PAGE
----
Given the level of discussion we might be used to on these issues, it might almost seem like a rhetorical question. It is not. Yes, the simple nationalistic answer of Trump, Sanders, etc., is an option–namely, I’m American, so I prefer the Americans have jobs over the Mexicans–but it is not a defensible position. To see why, just replace “Americans” with your particular racial (or religious) and replace “Mexicans” with a minority group. For example, “I’m white, so I prefer white people have jobs over black people,” probably sounds much worse, but in substance, it’s the same thing. Given that the vast majority of Americans and Mexicans did not choose to be Americans or Mexicans and were simply born into it, there’s no logical reason to prefer one to the other on the basis of a shared identity that, incidentally, you probably did not choose either.

So tribalism isn’t adequate to answer this question. Additionally, no one’s rights are being violated here; neither the American workers nor the Mexican ones can have a right to a job making Oreos because that would imply someone else has a duty to employ them. That means a rights-based approach to the question isn’t helpful either. Instead, the most rational approach to evaluate this narrow question is likely a utilitarian one (i.e. greatest good for the greatest number), using the economic concept of diminishing marginal utility.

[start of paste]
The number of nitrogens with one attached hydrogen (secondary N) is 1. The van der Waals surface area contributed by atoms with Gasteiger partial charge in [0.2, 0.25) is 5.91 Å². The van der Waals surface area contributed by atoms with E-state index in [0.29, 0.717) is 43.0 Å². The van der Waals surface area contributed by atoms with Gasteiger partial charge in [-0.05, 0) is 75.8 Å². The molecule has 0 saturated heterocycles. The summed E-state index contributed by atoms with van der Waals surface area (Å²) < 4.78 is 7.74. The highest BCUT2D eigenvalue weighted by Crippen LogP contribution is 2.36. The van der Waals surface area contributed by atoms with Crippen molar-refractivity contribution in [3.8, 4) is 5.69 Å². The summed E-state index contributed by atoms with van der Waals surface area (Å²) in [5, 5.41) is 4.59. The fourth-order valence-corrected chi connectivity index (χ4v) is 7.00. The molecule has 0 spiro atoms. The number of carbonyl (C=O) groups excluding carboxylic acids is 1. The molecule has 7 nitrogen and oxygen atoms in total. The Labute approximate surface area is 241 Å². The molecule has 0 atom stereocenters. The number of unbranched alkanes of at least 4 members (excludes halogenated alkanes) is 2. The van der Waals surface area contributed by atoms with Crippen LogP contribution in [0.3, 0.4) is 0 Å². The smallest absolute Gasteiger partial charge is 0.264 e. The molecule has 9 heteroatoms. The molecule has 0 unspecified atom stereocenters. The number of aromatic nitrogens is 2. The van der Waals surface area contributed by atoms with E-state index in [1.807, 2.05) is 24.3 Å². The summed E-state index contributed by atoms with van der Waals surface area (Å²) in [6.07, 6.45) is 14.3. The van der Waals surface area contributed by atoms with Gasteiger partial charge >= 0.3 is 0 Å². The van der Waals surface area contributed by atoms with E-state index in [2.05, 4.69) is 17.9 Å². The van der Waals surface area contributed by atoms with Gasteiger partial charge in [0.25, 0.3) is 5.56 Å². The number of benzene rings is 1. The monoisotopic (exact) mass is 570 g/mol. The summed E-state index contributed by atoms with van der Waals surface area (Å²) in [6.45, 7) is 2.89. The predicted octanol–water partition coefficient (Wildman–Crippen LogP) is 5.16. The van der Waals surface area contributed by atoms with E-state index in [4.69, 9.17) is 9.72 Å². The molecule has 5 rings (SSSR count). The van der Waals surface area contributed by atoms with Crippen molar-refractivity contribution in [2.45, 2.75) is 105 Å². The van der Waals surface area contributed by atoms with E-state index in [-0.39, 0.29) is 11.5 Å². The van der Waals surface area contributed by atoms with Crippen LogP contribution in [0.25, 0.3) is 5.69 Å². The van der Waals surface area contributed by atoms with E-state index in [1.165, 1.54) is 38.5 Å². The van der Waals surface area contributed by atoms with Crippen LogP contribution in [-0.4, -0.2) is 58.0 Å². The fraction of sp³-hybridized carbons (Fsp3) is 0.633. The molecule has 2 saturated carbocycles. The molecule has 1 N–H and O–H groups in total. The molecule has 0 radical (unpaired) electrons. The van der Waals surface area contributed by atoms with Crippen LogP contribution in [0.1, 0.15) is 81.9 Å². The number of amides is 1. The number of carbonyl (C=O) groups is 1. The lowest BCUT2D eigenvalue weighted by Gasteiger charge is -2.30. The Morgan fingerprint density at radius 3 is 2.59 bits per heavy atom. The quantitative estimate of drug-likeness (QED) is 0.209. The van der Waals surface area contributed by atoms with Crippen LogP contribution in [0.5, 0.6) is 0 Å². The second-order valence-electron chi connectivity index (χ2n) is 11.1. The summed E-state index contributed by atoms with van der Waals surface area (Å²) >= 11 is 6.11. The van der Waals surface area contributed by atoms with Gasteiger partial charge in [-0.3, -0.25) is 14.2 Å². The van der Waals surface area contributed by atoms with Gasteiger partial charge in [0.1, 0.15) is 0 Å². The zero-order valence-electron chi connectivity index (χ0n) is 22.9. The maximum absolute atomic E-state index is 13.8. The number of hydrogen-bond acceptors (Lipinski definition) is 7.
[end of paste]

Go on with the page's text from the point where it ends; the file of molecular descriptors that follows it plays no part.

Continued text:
Like most academic expressions, diminishing marginal utility is just a fancy label for something we all already know to be true from personal experience. It is probably easiest to understand in terms of food. Let’s say you’re having a strong craving for a particular kind of chocolate cookie with a creme filling of dubious composition. If you indulge in that craving, the first cookie you have will be the most satisfying (i.e. gives you the most utility, in econ-speak). Then the next cookie will still be pretty good, but it won’t give you quite as much joy as the first. This process continues on down the line. And by the time you get to cookie number ten, it’s not nearly as impactful as the first one. That’s diminishing marginal utility. And don’t pretend like you’ve never had ten Oreos in one sitting. We’ve all been there. (Haven’t we?)